ACL injuries are more common in female athletes than in male athletes, at a ratio of around 8-to-1. That may seem discouraging for women athletes, but there is good news! There are specific sets of ACL-protective exercises that can be incorporated into practices to reduce the number of injuries. The Affinity Orthopedics & Sports Medicine departments have videos that demonstrate these exercises to reduce injury risk, and most school athletic trainers are well versed in describing these exercises. Other common injuries in basketball include kneecap dislocations, meniscus tears, hamstring/groin pulls and tendinitis. The plan below will outline how to best avoid these problems.
First, I’ll discuss a few facts about knee injuries and basketball, then a few warm-up exercises important for most running, cutting and jumping sports, followed by a number of dynamic exercises to prevent injuries to the knee. Finally, I’ll end with a summary of lower extremity exercises to avoid. Keep in mind that basketball practices should begin with light cardio and dynamic stretching before heavy competitive maneuvers are added. Static stretching is, in general, best added at the end of a practice to keep muscle fibers as responsive as possible during play.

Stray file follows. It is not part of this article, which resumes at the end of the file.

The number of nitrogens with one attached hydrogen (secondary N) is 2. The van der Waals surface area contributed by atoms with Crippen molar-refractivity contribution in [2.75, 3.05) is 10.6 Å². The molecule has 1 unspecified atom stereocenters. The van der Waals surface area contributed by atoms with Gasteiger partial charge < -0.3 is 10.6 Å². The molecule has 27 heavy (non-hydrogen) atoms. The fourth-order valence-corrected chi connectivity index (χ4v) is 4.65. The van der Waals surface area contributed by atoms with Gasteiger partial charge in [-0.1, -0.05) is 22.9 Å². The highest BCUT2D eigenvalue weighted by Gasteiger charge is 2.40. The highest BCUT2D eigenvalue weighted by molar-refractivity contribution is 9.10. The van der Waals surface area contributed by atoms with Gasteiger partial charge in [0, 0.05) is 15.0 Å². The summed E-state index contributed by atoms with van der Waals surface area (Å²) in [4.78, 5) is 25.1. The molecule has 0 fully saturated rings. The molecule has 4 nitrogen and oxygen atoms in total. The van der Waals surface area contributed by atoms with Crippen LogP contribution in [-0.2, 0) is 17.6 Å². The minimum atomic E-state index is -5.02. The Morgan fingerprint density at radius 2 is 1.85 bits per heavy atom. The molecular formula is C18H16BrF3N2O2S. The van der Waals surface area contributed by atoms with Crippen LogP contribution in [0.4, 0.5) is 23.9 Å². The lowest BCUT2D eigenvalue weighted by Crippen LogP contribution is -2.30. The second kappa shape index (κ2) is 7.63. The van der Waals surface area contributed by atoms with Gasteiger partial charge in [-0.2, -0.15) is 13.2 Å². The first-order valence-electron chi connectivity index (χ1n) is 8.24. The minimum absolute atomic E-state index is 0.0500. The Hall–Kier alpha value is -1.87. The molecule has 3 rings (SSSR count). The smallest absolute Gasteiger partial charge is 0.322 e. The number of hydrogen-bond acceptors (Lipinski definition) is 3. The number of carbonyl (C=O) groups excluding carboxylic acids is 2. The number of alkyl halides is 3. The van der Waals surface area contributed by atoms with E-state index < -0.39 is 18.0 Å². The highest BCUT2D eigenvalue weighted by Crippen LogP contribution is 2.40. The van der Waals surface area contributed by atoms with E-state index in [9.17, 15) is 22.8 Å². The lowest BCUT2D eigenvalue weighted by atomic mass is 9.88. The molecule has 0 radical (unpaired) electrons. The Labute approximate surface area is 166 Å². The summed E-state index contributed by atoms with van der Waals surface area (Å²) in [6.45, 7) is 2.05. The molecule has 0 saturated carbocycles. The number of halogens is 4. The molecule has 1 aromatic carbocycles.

Warm-up should be dynamic in nature, such as straight leg marches, power skips, walking quad stretches, elephant walk, hip cradle and hip rotator walks. These are each completed for the length of the gym floor or so. A good further progression would carry into plyometric exercises such as standing tuck jumps, 180-degree jumps, squat jumps and split leg jumps. Correct positions include bringing knees up (not head/neck down), trying to land quietly and with both legs in a balanced position. Always avoid single-leg landings and work on discouraging inward knee positions on landings. Correct alignment would generally call for the chest to be aligned from a side view with the knees and the balls of the feet. Also, strict avoidance of straight-legged landings is key.
Strengthening exercises for the lower extremities include core strengthening as a key component. This includes abdominal crunches, reverse crunches, planks and side bends. Resistance bands can be used to complete forward, reverse and lateral steps. Advance plyometrics include cone hops side-to-side and front-to-back, quick feet hopping drills in X patterns and figure-eight running drills with cones set 30 feet apart.
In addition, there are a generalized number of knee exercises to be avoided as they can be detrimental to knee biomechanics and can increase injury risk. These include full-arc knee extensions, deep squats, hurdler’s stretches and in some cases even lunges. As the knee bends beyond 90 degrees there is very little benefit to the lower extremity muscles in terms of strength, and the kneecap is placed at additional risk for injury in this compromised position. Much of lower extremity strengthening that will enhance performance can be achieved with knees closer to full extension or with a shorter arc than a 90-degree bend.
Good luck and never stop playing!